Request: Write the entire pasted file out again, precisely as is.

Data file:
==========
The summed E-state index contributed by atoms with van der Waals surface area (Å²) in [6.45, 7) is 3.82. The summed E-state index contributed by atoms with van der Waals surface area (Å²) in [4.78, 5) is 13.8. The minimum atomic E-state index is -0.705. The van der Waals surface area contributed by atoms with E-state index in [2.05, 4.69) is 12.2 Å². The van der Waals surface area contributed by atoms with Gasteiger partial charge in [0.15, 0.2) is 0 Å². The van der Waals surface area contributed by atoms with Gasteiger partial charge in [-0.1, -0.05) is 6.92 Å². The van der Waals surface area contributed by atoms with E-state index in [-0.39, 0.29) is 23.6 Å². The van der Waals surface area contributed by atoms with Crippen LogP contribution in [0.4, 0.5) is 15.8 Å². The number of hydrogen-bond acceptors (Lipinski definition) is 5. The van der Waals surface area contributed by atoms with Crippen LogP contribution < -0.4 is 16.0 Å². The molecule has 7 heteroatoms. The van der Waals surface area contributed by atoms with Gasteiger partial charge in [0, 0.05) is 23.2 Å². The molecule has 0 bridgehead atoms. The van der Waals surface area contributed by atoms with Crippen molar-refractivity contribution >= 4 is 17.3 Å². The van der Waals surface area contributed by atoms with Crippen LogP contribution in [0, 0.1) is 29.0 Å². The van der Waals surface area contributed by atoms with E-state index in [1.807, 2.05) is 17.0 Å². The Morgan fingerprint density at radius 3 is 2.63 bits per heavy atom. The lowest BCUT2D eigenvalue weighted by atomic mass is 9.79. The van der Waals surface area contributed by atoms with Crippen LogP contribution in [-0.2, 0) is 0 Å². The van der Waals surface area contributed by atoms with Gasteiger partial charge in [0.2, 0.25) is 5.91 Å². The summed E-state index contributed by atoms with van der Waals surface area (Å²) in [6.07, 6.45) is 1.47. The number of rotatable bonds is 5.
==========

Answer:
The summed E-state index contributed by atoms with van der Waals surface area (Å²) in [6.45, 7) is 3.82. The summed E-state index contributed by atoms with van der Waals surface area (Å²) in [4.78, 5) is 13.8. The minimum atomic E-state index is -0.705. The van der Waals surface area contributed by atoms with E-state index in [2.05, 4.69) is 12.2 Å². The van der Waals surface area contributed by atoms with Gasteiger partial charge in [0.15, 0.2) is 0 Å². The van der Waals surface area contributed by atoms with Gasteiger partial charge in [-0.1, -0.05) is 6.92 Å². The van der Waals surface area contributed by atoms with E-state index in [-0.39, 0.29) is 23.6 Å². The van der Waals surface area contributed by atoms with Crippen LogP contribution in [0.4, 0.5) is 15.8 Å². The number of hydrogen-bond acceptors (Lipinski definition) is 5. The van der Waals surface area contributed by atoms with Crippen LogP contribution < -0.4 is 16.0 Å². The molecule has 7 heteroatoms. The van der Waals surface area contributed by atoms with Gasteiger partial charge in [0, 0.05) is 23.2 Å². The molecule has 0 bridgehead atoms. The van der Waals surface area contributed by atoms with Crippen molar-refractivity contribution >= 4 is 17.3 Å². The van der Waals surface area contributed by atoms with Crippen LogP contribution in [0, 0.1) is 29.0 Å². The van der Waals surface area contributed by atoms with E-state index in [1.807, 2.05) is 17.0 Å². The Morgan fingerprint density at radius 3 is 2.63 bits per heavy atom. The lowest BCUT2D eigenvalue weighted by atomic mass is 9.79. The van der Waals surface area contributed by atoms with Crippen LogP contribution in [-0.2, 0) is 0 Å². The van der Waals surface area contributed by atoms with Gasteiger partial charge in [0.2, 0.25) is 5.91 Å². The summed E-state index contributed by atoms with van der Waals surface area (Å²) in [6.07, 6.45) is 1.47. The number of rotatable bonds is 5.